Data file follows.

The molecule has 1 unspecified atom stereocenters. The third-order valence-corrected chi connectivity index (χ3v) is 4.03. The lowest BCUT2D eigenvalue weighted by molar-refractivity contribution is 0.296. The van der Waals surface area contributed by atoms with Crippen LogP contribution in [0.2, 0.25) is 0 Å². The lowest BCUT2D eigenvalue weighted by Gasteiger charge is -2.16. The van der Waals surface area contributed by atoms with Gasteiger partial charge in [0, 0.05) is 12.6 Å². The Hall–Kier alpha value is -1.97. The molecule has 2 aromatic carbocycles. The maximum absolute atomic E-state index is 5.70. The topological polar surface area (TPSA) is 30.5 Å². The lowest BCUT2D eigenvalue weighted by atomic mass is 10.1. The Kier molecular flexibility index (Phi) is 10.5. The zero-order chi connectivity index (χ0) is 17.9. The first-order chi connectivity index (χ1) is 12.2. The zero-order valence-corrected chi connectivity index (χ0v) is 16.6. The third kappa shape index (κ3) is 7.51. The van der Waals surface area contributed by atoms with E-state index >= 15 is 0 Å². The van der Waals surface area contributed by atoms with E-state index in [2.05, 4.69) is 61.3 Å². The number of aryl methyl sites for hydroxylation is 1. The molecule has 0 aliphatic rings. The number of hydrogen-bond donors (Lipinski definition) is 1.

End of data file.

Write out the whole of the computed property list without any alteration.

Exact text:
The molecule has 1 unspecified atom stereocenters. The third-order valence-corrected chi connectivity index (χ3v) is 4.03. The lowest BCUT2D eigenvalue weighted by molar-refractivity contribution is 0.296. The van der Waals surface area contributed by atoms with Crippen LogP contribution in [0.2, 0.25) is 0 Å². The lowest BCUT2D eigenvalue weighted by Gasteiger charge is -2.16. The van der Waals surface area contributed by atoms with Gasteiger partial charge in [0, 0.05) is 12.6 Å². The Hall–Kier alpha value is -1.97. The molecule has 2 aromatic carbocycles. The maximum absolute atomic E-state index is 5.70. The topological polar surface area (TPSA) is 30.5 Å². The lowest BCUT2D eigenvalue weighted by atomic mass is 10.1. The Kier molecular flexibility index (Phi) is 10.5. The zero-order chi connectivity index (χ0) is 17.9. The first-order chi connectivity index (χ1) is 12.2. The zero-order valence-corrected chi connectivity index (χ0v) is 16.6. The third kappa shape index (κ3) is 7.51. The van der Waals surface area contributed by atoms with E-state index >= 15 is 0 Å². The van der Waals surface area contributed by atoms with E-state index in [2.05, 4.69) is 61.3 Å². The number of aryl methyl sites for hydroxylation is 1. The molecule has 0 aliphatic rings. The number of hydrogen-bond donors (Lipinski definition) is 1.